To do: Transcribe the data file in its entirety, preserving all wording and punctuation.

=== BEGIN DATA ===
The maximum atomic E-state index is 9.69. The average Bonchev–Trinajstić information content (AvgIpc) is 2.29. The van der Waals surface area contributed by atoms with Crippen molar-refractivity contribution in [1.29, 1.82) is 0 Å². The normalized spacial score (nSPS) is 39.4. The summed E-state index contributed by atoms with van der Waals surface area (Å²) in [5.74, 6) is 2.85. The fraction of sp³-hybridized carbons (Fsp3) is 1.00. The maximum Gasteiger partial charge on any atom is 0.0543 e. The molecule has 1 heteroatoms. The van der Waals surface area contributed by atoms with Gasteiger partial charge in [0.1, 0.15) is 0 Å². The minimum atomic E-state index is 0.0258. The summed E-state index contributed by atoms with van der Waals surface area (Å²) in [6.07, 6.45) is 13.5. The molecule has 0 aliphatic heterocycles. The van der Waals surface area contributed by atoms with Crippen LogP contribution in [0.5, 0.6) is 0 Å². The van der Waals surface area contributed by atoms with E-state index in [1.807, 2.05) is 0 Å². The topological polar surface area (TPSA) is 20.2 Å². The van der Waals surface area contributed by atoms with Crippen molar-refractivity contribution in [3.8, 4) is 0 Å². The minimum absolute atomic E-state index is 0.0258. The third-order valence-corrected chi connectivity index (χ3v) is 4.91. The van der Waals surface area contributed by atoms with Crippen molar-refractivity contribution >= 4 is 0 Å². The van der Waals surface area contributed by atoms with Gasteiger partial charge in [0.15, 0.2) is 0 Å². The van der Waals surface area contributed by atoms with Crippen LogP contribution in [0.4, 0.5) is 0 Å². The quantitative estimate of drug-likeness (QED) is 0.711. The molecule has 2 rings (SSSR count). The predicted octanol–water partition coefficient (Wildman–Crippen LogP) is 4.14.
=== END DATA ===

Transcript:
The maximum atomic E-state index is 9.69. The average Bonchev–Trinajstić information content (AvgIpc) is 2.29. The van der Waals surface area contributed by atoms with Crippen molar-refractivity contribution in [1.29, 1.82) is 0 Å². The normalized spacial score (nSPS) is 39.4. The summed E-state index contributed by atoms with van der Waals surface area (Å²) in [5.74, 6) is 2.85. The fraction of sp³-hybridized carbons (Fsp3) is 1.00. The maximum Gasteiger partial charge on any atom is 0.0543 e. The molecule has 1 heteroatoms. The van der Waals surface area contributed by atoms with Gasteiger partial charge in [0.1, 0.15) is 0 Å². The minimum atomic E-state index is 0.0258. The summed E-state index contributed by atoms with van der Waals surface area (Å²) in [6.07, 6.45) is 13.5. The molecule has 0 aliphatic heterocycles. The van der Waals surface area contributed by atoms with Crippen LogP contribution in [0.5, 0.6) is 0 Å². The van der Waals surface area contributed by atoms with E-state index in [1.807, 2.05) is 0 Å². The topological polar surface area (TPSA) is 20.2 Å². The van der Waals surface area contributed by atoms with Crippen molar-refractivity contribution in [3.8, 4) is 0 Å². The minimum absolute atomic E-state index is 0.0258. The third-order valence-corrected chi connectivity index (χ3v) is 4.91. The van der Waals surface area contributed by atoms with Crippen molar-refractivity contribution >= 4 is 0 Å². The van der Waals surface area contributed by atoms with Gasteiger partial charge in [0.15, 0.2) is 0 Å². The van der Waals surface area contributed by atoms with Crippen LogP contribution in [0.4, 0.5) is 0 Å². The quantitative estimate of drug-likeness (QED) is 0.711. The molecule has 2 rings (SSSR count). The predicted octanol–water partition coefficient (Wildman–Crippen LogP) is 4.14.